No catastrophic head, neck or heat-related injuries were reported.
Indianapolis-based Datalys Center for Sports Injury Research and Prevention conducted the study in Arizona, Indiana, Massachusetts, Ohio, South Carolina and West Virginia.
"We need more studies like this across all of youth sports," said Dr. Patrick Kersey, a physician at St. Vincent Sports Performance and USA Football medical director. "Such a commitment to research is how we advance player safety, determine best practices and continue football's evolution, which has always been part of the game's legacy. Our hope is that more sports will take similar steps for their young athletes."
As USA Football, the governing body for the sport in the United States, begins the second year of its examination of player health and safety, it is stressing its Heads Up Football program that has been approved by the NFL. Heads Up Football emphasizes proper tackling technique keep your head up along with concussion recognition and response; coaching certifications; properly fitted equipment; and coaches trained to implement the program.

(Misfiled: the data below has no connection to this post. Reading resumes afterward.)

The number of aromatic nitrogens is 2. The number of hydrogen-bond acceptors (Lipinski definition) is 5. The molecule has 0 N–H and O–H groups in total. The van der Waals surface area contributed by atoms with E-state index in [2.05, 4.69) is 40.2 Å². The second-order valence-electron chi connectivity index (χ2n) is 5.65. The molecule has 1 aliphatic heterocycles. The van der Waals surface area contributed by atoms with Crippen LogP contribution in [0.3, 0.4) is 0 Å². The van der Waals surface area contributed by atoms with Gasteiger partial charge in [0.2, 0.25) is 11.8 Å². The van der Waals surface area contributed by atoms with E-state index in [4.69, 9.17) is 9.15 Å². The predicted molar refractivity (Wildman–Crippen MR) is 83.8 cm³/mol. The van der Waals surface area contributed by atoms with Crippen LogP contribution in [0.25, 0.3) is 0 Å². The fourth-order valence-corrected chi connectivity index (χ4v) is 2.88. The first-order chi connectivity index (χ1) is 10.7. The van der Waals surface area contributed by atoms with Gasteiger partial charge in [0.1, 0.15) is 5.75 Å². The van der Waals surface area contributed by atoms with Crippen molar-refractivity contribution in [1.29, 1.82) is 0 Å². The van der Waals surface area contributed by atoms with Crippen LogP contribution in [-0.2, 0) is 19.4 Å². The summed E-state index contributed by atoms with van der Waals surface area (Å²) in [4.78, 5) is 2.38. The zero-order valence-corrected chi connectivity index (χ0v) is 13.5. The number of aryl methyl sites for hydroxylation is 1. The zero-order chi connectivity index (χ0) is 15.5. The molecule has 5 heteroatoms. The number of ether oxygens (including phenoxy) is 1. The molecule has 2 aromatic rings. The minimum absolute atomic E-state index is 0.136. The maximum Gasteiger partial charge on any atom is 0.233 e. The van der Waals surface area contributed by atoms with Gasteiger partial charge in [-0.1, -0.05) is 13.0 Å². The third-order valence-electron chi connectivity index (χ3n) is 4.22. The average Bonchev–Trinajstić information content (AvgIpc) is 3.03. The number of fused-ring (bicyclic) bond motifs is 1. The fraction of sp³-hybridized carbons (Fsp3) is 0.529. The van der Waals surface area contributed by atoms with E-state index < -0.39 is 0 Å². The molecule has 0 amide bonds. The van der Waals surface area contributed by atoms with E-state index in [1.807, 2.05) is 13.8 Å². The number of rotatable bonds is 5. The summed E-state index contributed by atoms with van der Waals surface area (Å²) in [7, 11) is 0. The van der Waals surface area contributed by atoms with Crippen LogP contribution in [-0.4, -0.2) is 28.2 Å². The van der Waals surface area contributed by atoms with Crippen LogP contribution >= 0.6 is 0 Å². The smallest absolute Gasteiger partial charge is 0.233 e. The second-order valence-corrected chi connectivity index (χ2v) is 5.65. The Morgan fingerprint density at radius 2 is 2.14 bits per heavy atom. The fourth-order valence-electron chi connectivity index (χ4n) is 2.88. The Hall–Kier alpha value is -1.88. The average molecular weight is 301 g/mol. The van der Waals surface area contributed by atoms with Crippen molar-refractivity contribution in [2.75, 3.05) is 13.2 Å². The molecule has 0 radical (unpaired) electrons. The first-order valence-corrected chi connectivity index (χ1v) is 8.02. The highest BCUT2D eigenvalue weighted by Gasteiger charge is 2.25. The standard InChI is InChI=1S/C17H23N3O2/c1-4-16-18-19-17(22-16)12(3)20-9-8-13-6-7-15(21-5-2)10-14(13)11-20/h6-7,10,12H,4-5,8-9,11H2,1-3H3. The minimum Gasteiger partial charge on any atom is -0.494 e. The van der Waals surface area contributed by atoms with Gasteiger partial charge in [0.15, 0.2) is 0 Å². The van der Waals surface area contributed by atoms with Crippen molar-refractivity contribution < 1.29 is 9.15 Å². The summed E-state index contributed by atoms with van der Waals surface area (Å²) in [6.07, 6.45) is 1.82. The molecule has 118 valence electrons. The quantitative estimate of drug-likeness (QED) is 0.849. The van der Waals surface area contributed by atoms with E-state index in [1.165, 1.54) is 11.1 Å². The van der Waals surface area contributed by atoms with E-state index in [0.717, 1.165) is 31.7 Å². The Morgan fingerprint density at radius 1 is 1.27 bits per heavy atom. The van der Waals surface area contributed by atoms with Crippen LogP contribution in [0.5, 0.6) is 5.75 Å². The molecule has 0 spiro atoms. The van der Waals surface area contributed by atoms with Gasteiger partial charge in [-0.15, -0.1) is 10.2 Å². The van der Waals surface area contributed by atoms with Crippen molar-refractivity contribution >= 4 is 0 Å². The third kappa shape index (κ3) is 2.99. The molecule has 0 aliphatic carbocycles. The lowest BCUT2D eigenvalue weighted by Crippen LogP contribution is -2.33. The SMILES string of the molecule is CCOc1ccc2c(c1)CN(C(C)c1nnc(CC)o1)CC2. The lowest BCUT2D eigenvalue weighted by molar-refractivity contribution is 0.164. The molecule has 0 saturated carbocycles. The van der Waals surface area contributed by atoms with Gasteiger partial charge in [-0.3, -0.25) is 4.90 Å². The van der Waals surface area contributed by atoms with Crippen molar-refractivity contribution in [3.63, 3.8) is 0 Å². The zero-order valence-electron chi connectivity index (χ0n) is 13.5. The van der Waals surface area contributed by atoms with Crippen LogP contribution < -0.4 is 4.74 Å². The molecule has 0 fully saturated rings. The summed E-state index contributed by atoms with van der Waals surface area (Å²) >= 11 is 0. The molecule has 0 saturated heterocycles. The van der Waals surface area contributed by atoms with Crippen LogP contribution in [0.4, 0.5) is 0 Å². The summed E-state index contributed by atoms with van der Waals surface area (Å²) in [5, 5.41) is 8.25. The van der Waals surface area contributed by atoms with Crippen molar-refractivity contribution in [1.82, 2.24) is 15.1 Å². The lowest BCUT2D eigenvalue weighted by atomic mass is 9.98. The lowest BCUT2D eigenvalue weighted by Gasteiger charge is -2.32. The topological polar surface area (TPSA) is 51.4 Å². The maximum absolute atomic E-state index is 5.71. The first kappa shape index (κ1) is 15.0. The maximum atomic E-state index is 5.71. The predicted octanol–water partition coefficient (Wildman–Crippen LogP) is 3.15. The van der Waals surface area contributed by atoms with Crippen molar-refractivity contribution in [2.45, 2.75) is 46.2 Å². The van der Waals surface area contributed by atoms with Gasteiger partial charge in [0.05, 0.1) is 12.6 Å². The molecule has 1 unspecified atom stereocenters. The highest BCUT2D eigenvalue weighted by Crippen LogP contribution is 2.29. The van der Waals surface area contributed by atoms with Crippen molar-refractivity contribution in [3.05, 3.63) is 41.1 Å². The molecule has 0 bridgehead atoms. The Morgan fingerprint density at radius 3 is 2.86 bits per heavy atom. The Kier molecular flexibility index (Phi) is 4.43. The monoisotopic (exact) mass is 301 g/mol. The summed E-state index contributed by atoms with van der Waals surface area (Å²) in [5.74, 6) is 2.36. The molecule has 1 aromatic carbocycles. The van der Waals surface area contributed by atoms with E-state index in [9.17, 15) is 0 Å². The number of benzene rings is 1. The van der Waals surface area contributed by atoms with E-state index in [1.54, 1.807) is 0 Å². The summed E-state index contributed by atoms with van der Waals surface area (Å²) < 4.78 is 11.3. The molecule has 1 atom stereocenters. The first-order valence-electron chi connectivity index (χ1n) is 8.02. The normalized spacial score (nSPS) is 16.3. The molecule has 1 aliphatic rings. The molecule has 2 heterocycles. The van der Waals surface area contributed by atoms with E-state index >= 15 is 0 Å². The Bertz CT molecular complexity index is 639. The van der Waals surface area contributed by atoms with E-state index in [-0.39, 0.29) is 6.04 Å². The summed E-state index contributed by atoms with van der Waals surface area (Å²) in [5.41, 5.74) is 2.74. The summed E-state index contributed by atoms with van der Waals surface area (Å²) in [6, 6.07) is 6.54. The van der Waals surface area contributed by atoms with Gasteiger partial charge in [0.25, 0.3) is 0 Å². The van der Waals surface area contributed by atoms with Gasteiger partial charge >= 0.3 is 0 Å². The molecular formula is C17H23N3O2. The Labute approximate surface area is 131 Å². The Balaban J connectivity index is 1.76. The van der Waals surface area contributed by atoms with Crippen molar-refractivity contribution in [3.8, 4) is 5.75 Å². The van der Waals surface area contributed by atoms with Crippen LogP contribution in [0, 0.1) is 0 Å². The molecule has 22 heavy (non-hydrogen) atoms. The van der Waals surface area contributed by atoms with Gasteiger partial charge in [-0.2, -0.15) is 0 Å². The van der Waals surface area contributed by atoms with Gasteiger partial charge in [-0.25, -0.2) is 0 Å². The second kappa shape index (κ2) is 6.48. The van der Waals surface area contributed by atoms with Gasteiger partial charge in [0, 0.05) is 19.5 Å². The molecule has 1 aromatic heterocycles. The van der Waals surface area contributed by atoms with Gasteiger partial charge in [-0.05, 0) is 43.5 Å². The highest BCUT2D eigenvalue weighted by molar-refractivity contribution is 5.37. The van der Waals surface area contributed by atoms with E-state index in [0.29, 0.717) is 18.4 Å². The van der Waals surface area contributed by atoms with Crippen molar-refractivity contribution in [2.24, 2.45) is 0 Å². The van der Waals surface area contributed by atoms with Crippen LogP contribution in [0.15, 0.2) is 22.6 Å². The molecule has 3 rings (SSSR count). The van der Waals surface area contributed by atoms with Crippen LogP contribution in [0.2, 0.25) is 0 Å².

Approximately 2.8 million children ages 6-14 play organized youth tackle football.
"The health and safety of every youth football player is our No. 1 priority," USA Football Executive Director Scott Hallenbeck said. "For the millions of children across the country who gain the physical, social and psychological rewards that youth football provides, this ground-breaking research will enable us to make the sport better and safer with scientifically gathered information."